When you go to the doctor for a lab test or X-ray, you expect it to be accurate. Right?
You know mistakes can happen but, putting that aside for the moment, you expect that when a test shows things are normal, they are.
Well guess what? That’s not always the case, as you’ll see from my story below.
First, an example: A woman walks into her doctor’s office for an annual physical. The doctor listens to her heart, takes her blood pressure, discusses her cholesterol results, reads the EKG as normal and says, “You’re just fine. See you in a year.”
Then the woman walks out to her car and before you can say “boo,” she drops dead. (An aside here: Women are 10 times more likely to die prematurely from heart attacks and strokes than they are from breast cancer.)
So who’s responsible for this? Most of the time, it’s not the doctor but the assumptions by the doctor and the patient that normal tests mean you’re OK. Both doctor and patient rely on technology for picking up a problem when, in fact, technology has fatal flaws.
So on to my story about a patient of mine who moved to another city. She’s someone who lives an extraordinary lifestyle – exercises regularly, eats a heart-healthy diet, gets pap tests following the new recommendation to do this every three years for most women, and has mammograms.
Last January, her mammogram was read as normal. Three months later she noticed a breast lump when she was showering. She said to herself, “My mammogram was normal. I’m scheduled for another one in two years. This is probably just nothing.”
By the time she had finished her shower, however, she’d changed her mind and decided to see her doctor right away.
Long story short, as my son, Zak, would say, she has breast cancer. Luckily, it was caught early and she has a good surgeon and a good oncologist. But unluckily, her mammogram didn’t pick up the cancer.
She wondered, as would you or I, whether it was there but missed by the radiologist. But second opinions from two renowned radiologists showed it hadn’t been missed – it simply wasn’t there.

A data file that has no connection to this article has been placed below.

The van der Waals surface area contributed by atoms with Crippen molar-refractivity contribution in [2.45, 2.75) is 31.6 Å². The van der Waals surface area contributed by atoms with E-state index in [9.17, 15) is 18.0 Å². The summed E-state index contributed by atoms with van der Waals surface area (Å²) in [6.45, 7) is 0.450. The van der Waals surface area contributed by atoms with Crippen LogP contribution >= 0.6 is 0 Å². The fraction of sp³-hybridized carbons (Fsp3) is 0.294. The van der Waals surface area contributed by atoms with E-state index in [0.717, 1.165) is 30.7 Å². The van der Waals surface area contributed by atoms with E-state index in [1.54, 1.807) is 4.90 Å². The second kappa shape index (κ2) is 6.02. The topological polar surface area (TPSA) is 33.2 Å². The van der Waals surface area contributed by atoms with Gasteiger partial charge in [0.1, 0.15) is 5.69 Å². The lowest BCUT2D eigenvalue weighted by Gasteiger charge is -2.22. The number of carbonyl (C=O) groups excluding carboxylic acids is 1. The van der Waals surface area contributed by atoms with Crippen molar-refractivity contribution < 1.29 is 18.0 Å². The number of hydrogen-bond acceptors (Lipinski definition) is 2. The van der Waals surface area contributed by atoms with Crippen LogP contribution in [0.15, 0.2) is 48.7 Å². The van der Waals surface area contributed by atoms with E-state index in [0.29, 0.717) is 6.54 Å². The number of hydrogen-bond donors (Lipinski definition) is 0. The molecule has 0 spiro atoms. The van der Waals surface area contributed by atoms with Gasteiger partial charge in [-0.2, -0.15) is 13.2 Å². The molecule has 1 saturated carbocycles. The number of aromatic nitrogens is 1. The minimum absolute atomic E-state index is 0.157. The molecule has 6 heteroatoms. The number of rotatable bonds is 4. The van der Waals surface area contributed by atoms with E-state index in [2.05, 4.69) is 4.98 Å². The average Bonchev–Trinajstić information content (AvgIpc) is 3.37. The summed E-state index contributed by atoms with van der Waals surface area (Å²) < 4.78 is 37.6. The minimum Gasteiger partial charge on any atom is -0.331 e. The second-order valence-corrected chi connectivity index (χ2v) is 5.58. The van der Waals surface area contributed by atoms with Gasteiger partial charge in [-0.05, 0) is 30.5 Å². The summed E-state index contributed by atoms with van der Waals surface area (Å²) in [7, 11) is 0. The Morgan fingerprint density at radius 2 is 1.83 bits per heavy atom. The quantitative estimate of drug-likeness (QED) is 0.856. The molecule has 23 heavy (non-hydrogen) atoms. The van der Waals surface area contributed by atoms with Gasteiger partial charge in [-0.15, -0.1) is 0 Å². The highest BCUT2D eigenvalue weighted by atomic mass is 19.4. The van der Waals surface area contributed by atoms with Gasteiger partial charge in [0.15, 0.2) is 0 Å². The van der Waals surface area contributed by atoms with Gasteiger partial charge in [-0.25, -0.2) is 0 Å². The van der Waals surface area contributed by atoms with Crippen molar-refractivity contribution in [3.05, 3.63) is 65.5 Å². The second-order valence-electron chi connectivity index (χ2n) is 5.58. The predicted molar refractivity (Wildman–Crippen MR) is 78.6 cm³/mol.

That’s when she called me. “Why did this happen?” she asked.
I explained that every test has a “missed” rate, something called a false negative. That’s where the test says the patient is OK when, in fact, the patient is not.
When she asked what that false negative rate was for mammograms, I told her I thought it was 5 percent. But after checking the National Cancer Institute website, I was floored to discover it’s a shocking 20 percent.
That’s right: One out of five women with breast cancer have normal mammograms.
Hearing that, she went to the bottom line. “Why wasn’t I told that when they called me and told me the mammogram was read as normal?” Good question, isn’t it?
My spin: Tests are only so good. Doctors are only so good. The best medical care is a combination of both technology and clinical judgment. And the secret ingredient in this sauce is you.
If you get a report but don’t think it’s right, don’t be lulled into complacency. Take action. If my former patient had simply relied on the test she might be dead. Stay well.
Dr. Zorba Paster is a family physician, university professor, author and broadcast journalist. He also hosts a popular radio call-in program at 3 p.m. Saturdays on WNED.